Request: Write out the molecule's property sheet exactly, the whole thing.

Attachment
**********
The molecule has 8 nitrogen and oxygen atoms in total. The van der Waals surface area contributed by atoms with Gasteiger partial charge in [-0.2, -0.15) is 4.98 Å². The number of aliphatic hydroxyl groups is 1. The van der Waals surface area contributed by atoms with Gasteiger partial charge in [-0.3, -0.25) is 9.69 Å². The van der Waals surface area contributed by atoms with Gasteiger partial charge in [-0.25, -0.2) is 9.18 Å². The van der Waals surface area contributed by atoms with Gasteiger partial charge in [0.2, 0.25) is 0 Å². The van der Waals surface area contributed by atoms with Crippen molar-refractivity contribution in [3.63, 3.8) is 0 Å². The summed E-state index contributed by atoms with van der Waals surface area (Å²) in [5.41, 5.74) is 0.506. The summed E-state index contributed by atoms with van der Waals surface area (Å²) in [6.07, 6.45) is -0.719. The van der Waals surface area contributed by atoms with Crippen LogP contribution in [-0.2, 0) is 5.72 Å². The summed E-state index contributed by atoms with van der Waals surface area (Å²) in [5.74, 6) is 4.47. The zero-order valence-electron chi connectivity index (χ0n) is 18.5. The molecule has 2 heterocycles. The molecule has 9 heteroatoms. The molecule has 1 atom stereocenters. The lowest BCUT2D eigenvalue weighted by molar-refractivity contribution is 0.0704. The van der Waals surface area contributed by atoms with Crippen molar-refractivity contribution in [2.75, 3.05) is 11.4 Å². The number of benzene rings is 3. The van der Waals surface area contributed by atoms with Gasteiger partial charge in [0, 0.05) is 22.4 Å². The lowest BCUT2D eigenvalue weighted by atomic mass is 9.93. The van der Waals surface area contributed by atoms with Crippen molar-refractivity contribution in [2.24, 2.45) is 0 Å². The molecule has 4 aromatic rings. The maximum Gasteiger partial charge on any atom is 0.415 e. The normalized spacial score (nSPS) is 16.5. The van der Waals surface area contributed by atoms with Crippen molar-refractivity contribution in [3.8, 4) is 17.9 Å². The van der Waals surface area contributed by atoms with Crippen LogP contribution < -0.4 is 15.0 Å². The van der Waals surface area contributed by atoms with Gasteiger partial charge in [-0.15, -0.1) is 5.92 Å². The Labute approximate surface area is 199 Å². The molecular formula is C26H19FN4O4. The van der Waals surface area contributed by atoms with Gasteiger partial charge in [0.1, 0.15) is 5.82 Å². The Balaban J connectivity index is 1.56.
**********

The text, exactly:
The molecule has 8 nitrogen and oxygen atoms in total. The van der Waals surface area contributed by atoms with Gasteiger partial charge in [-0.2, -0.15) is 4.98 Å². The number of aliphatic hydroxyl groups is 1. The van der Waals surface area contributed by atoms with Gasteiger partial charge in [-0.3, -0.25) is 9.69 Å². The van der Waals surface area contributed by atoms with Gasteiger partial charge in [-0.25, -0.2) is 9.18 Å². The van der Waals surface area contributed by atoms with Gasteiger partial charge in [0.2, 0.25) is 0 Å². The van der Waals surface area contributed by atoms with Crippen molar-refractivity contribution in [3.63, 3.8) is 0 Å². The summed E-state index contributed by atoms with van der Waals surface area (Å²) in [5.41, 5.74) is 0.506. The summed E-state index contributed by atoms with van der Waals surface area (Å²) in [6.07, 6.45) is -0.719. The van der Waals surface area contributed by atoms with Crippen LogP contribution in [-0.2, 0) is 5.72 Å². The summed E-state index contributed by atoms with van der Waals surface area (Å²) in [5.74, 6) is 4.47. The zero-order valence-electron chi connectivity index (χ0n) is 18.5. The molecule has 2 heterocycles. The molecule has 9 heteroatoms. The molecule has 1 atom stereocenters. The lowest BCUT2D eigenvalue weighted by molar-refractivity contribution is 0.0704. The van der Waals surface area contributed by atoms with Crippen molar-refractivity contribution in [2.75, 3.05) is 11.4 Å². The number of benzene rings is 3. The van der Waals surface area contributed by atoms with Gasteiger partial charge in [0, 0.05) is 22.4 Å². The lowest BCUT2D eigenvalue weighted by atomic mass is 9.93. The van der Waals surface area contributed by atoms with Crippen molar-refractivity contribution in [2.24, 2.45) is 0 Å². The molecule has 4 aromatic rings. The maximum Gasteiger partial charge on any atom is 0.415 e. The normalized spacial score (nSPS) is 16.5. The van der Waals surface area contributed by atoms with Crippen molar-refractivity contribution in [3.8, 4) is 17.9 Å². The van der Waals surface area contributed by atoms with Crippen LogP contribution < -0.4 is 15.0 Å². The van der Waals surface area contributed by atoms with Gasteiger partial charge in [-0.15, -0.1) is 5.92 Å². The Labute approximate surface area is 199 Å². The molecular formula is C26H19FN4O4. The van der Waals surface area contributed by atoms with Gasteiger partial charge in [0.1, 0.15) is 5.82 Å². The Balaban J connectivity index is 1.56.